• 10 seconds is about the limit for keeping the user's attention focused on the dialogue. For longer delays, users will want to perform other tasks while waiting for the computer to finish, so they should be given feedback indicating when the computer expects to be done. Feedback during the delay is especially important if the response time is likely to be highly variable, since users will then not know what to expect.

So, when you are thinking about the business systems you use – or that you want others to use – make sure you are delivering to their expectations. After all, you want business users to achieve their objectives. You want to support them in their work. And this means removing those barriers to flow.

A Declaration of the Independence of Cyberspace

Way back in 1996 – before Wikileaks was a glint in the anarchic eye of Julian Assange, the Electronic Frontier Foundation’s John Perry Barlow published A Declaration of the Independence of Cyberspace. It speaks of a social contract. A different world. Utopian? It certainly is. But there is also a clear vision of a more open, transparent world where the exercise of power is exposed to the citizens of the world. After all, it is in the name of those citizens that power is aggregated and wielded by both governments and private sector institutions.

Governments of the Industrial World, you weary giants of flesh and steel, I come from Cyberspace, the new home of Mind. On behalf of the future, I ask you of the past to leave us alone. You are not welcome among us. You have no sovereignty where we gather.

We have no elected government, nor are we likely to have one, so I address you with no greater authority than that with which liberty itself always speaks. I declare the global social space we are building to be naturally independent of the tyrannies you seek to impose on us. You have no moral right to rule us nor do you possess any methods of enforcement we have true reason to fear.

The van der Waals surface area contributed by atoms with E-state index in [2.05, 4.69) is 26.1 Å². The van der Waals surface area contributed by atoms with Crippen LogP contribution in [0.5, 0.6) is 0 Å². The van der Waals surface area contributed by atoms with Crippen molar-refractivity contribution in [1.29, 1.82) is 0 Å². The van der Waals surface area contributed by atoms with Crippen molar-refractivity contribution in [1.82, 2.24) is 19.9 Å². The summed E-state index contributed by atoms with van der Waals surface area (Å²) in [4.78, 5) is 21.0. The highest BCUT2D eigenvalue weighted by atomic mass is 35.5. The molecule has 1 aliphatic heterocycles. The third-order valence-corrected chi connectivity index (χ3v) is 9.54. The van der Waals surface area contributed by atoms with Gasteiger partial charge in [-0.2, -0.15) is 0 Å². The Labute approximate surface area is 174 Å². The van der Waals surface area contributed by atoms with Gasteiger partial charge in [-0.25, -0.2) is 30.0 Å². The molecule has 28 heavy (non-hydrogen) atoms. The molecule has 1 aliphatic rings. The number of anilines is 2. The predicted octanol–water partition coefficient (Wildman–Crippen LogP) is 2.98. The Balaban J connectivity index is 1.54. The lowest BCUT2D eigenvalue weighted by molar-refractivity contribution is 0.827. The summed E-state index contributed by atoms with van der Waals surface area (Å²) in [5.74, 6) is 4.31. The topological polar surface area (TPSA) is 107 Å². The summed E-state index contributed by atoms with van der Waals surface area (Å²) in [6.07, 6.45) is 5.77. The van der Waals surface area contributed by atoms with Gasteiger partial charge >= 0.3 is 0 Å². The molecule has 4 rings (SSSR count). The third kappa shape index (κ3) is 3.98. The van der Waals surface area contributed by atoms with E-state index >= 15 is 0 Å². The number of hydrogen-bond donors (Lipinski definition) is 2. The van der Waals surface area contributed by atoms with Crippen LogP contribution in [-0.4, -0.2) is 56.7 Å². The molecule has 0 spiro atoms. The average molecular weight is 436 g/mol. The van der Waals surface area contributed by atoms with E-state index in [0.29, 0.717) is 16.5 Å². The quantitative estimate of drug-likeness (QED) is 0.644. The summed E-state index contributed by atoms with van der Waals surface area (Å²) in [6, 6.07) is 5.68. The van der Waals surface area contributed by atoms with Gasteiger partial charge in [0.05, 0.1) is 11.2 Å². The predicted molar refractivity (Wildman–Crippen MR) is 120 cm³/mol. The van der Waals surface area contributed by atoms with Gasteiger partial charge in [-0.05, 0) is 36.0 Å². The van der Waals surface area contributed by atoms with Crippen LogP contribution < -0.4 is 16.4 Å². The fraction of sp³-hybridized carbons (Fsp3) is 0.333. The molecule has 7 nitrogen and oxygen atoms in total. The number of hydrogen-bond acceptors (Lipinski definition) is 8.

Governments derive their just powers from the consent of the governed. You have neither solicited nor received ours. We did not invite you. You do not know us, nor do you know our world. Cyberspace does not lie within your borders. Do not think that you can build it, as though it were a public construction project. You cannot. It is an act of nature and it grows itself through our collective actions.

You have not engaged in our great and gathering conversation, nor did you create the wealth of our marketplaces. You do not know our culture, our ethics, or the unwritten codes that already provide our society more order than could be obtained by any of your impositions.

You claim there are problems among us that you need to solve. You use this claim as an excuse to invade our precincts. Many of these problems don't exist. Where there are real conflicts, where there are wrongs, we will identify them and address them by our means. We are forming our own Social Contract . This governance will arise according to the conditions of our world, not yours. Our world is different.

Cyberspace consists of transactions, relationships, and thought itself, arrayed like a standing wave in the web of our communications. Ours is a world that is both everywhere and nowhere, but it is not where bodies live.

We are creating a world that all may enter without privilege or prejudice accorded by race, economic power, military force, or station of birth.

We are creating a world where anyone, anywhere may express his or her beliefs, no matter how singular, without fear of being coerced into silence or conformity.

Your legal concepts of property, expression, identity, movement, and context do not apply to us. They are all based on matter, and there is no matter here.

Our identities have no bodies, so, unlike you, we cannot obtain order by physical coercion. We believe that from ethics, enlightened self-interest, and the commonweal, our governance will emerge . Our identities may be distributed across many of your jurisdictions. The only law that all our constituent cultures would generally recognize is the Golden Rule. We hope we will be able to build our particular solutions on that basis. But we cannot accept the solutions you are attempting to impose.

In the United States, you have today created a law, the Telecommunications Reform Act, which repudiates your own Constitution and insults the dreams of Jefferson, Washington, Mill, Madison, DeToqueville, and Brandeis. These dreams must now be born anew in us.

You are terrified of your own children, since they are natives in a world where you will always be immigrants. Because you fear them, you entrust your bureaucracies with the parental responsibilities you are too cowardly to confront yourselves. In our world, all the sentiments and expressions of humanity, from the debasing to the angelic, are parts of a seamless whole, the global conversation of bits. We cannot separate the air that chokes from the air upon which wings beat.

In China, Germany, France, Russia, Singapore, Italy and the United States, you are trying to ward off the virus of liberty by erecting guard posts at the frontiers of Cyberspace. These may keep out the contagion for a small time, but they will not work in a world that will soon be blanketed in bit-bearing media.